Spider Hunting in Hadano


Mount Kobo is a nice way to spend an afternoon. Just watch you don’t bump into the locals…

I’ve always been fascinated with insects. As a kid I would spend hours in the garden overturning rocks, wondering which weird and wonderful creatures I would find next. At a young age spiders did scare me to an extent, but not to the point that they would keep me at bay. I’d find a web, throw a leaf onto it and then scarper just as the spider dived in for the kill. This curiosity has stayed with me all my life, and if I see a huge insect I am still more-than-likely going to try and get as close to it as possible as opposed to far away.

I was lucky enough to trek through primary rainforest in Borneo a few years back and I got to see some pretty big spiders in the wild, as well as giant centipedes and prehistoric-looking beetles. It has to be said though that Japan has its fair share of insects, too. Praying mantises and kabutomushi (rhinoceros beetle) are both favourites of children here, with pet stores selling ‘starter kits’ for you to keep them as pets in your home. There are also a shitload of spiders, something I was acutely reminded of when I visited Mount Kōbō, just east of Hadano, last weekend.

Kogane-gumo, or ‘wicked-looking spiders’ were everywhere. The trees were lined with their thick webs to such an extent that you really did have to be careful where you walked. After a hectic few weeks in the city it felt good to be among nature again, on my own for a change, doing what I loved doing all those years ago: scaring myself to death with my own curiosity.

spiders japan

If seeing about 100 of these within the space of about 5 minutes is not your idea of a good time then maybe this isn’t the place for you.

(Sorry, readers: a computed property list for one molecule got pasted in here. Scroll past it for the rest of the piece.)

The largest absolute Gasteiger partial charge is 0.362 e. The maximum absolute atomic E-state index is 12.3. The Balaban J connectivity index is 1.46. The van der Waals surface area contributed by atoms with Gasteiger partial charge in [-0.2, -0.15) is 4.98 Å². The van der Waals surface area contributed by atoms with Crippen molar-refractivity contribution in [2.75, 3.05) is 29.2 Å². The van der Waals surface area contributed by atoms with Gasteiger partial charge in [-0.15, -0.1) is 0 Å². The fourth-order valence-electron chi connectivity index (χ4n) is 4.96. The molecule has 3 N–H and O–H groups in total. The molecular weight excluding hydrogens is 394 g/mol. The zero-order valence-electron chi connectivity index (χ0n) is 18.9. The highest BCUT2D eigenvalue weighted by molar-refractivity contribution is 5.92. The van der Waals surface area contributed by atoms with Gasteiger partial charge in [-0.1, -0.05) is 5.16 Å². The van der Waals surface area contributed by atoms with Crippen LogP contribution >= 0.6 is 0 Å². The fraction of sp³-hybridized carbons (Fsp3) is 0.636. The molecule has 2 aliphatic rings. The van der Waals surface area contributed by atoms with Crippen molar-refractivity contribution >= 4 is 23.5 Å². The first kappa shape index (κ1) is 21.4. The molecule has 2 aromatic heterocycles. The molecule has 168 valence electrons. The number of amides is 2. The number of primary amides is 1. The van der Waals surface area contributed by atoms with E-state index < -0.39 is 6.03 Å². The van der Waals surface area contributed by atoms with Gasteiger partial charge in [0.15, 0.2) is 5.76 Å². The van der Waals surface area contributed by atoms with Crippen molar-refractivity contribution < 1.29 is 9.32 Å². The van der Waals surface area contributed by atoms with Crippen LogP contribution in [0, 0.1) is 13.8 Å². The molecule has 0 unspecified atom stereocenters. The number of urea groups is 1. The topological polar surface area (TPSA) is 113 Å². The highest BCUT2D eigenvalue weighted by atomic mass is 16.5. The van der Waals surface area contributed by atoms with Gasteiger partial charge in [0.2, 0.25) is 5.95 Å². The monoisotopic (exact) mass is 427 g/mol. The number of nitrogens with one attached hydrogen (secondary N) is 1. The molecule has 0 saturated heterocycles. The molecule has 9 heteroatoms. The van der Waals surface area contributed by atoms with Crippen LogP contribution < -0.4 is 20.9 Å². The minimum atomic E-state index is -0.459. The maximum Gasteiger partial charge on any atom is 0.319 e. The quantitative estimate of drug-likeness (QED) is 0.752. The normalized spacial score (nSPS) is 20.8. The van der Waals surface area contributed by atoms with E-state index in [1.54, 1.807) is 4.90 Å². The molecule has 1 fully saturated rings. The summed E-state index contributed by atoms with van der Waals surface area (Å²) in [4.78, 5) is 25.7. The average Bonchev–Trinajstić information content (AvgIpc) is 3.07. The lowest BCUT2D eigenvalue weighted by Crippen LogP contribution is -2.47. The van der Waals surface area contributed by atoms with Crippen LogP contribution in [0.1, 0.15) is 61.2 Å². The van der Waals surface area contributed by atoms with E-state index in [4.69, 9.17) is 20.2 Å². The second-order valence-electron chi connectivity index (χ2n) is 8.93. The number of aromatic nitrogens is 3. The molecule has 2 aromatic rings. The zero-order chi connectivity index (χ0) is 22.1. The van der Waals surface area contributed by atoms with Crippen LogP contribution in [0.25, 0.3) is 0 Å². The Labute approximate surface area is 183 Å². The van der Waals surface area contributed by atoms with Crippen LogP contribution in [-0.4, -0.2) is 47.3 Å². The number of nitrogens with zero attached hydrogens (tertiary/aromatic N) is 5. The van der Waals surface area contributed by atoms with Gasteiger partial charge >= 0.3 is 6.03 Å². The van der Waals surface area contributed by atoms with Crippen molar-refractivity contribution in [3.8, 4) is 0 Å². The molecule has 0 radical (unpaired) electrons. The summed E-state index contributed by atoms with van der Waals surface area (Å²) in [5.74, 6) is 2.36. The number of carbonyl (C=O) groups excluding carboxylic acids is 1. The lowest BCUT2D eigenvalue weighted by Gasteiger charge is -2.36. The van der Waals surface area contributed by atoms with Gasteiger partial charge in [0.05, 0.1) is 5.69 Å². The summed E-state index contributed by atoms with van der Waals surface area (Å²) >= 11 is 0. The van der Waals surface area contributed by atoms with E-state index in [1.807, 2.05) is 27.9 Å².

spiders japan

A giant kogane-gumo cocooning its prey, in this case an unfortunate wasp. Itadakimasu.

Spiders Japan

There were sheep too.

spiders japan

And a friendly wood pigeon. Hello.

spiders japan

But mainly there were spiders. Lots of them. Getting web in your face is not a nice feeling.

spiders japan

Here’s a spider enjoying the view from the top. Hello again.

spiders japan

Did I mention there were spiders?

spiders japan

Mount K0bo is more of a hill than a mountain. It lies east of Hadano in Kanagawa Prefecture and reaches a height of 235m. Together with the adjacent Mount Gongen and Mount Asama it forms an area called Mount Kobo Park. Locally the three are often collectively referred to as Mount Kōbō. So there you go.

spiders japan

I saw these two oldies poking about the ground with chopsticks and asked them what they were doing. Turns out they were looking for nuts from the ginkgo tree. The fleshy pulp of the ginkgo nut tree smells like shit. No, seriously. It’s the Japanese equivalent of durian. I asked them if it was delicious and they told me it was. I told them it wasn’t and walked off.

spiders japan

Japanese hikers are hardcore. This isn’t even a strenuous trek but lots of people had full gear including this legend who brought a stove so he could make himself mulled wine.

spiders japan

You could say this guy is a bit ‘stony-faced’ couldn’t you? Eh? EH?! Hahahahahaha I’m a funny bastard.

spiders japan



Finally, the highlight of my trip to Kobo has to be this spotting of a Hummingbird Hawk Moth, the first time I’d ever seen one. These moths are sometimes mistaken for hummingbirds, because they fly just like them. But they are in fact insects – day-flying moths. I must have followed it around for about 15 minutes. Beautiful.

spiders japan


Hadano station is about an hour from Tokyo on the Odakyu line. To get to Mount Kōbō it’s maybe a 45-minute walk so I suggest just taking the bus from stop #4 outside the station. Once you get to the top of Kōbō you can follow a 4km train that will bring you back to Tsurumaki-Onsen station which is also on the Odakyu line. Unlike Takao and Oyama there’s not much in the line of food or drink so bring some snacks.

(Don’t forget some for the spiders too.)

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